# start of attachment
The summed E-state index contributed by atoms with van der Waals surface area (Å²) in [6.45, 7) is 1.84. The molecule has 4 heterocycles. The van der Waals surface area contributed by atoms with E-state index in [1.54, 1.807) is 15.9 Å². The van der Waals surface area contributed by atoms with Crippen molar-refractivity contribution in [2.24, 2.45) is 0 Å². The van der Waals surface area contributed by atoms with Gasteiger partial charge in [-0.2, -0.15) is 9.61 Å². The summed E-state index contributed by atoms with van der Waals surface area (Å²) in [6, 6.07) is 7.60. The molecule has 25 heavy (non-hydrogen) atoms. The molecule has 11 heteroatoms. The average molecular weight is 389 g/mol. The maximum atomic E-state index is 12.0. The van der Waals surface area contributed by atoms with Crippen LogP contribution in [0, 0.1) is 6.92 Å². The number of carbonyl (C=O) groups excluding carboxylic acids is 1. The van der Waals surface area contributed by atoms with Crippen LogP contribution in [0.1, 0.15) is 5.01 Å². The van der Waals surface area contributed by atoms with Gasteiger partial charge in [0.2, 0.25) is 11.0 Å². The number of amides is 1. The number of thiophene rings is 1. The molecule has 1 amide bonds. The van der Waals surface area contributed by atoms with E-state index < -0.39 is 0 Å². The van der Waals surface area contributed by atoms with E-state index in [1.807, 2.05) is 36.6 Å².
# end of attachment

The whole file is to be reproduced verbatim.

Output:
The summed E-state index contributed by atoms with van der Waals surface area (Å²) in [6.45, 7) is 1.84. The molecule has 4 heterocycles. The van der Waals surface area contributed by atoms with E-state index in [1.54, 1.807) is 15.9 Å². The van der Waals surface area contributed by atoms with Crippen molar-refractivity contribution in [2.24, 2.45) is 0 Å². The van der Waals surface area contributed by atoms with Gasteiger partial charge in [-0.2, -0.15) is 9.61 Å². The summed E-state index contributed by atoms with van der Waals surface area (Å²) in [6, 6.07) is 7.60. The molecule has 25 heavy (non-hydrogen) atoms. The molecule has 11 heteroatoms. The average molecular weight is 389 g/mol. The maximum atomic E-state index is 12.0. The van der Waals surface area contributed by atoms with Crippen LogP contribution in [0, 0.1) is 6.92 Å². The number of carbonyl (C=O) groups excluding carboxylic acids is 1. The van der Waals surface area contributed by atoms with Crippen LogP contribution in [0.1, 0.15) is 5.01 Å². The van der Waals surface area contributed by atoms with Gasteiger partial charge in [0.2, 0.25) is 11.0 Å². The number of amides is 1. The number of thiophene rings is 1. The molecule has 1 amide bonds. The van der Waals surface area contributed by atoms with E-state index < -0.39 is 0 Å². The van der Waals surface area contributed by atoms with E-state index in [1.807, 2.05) is 36.6 Å².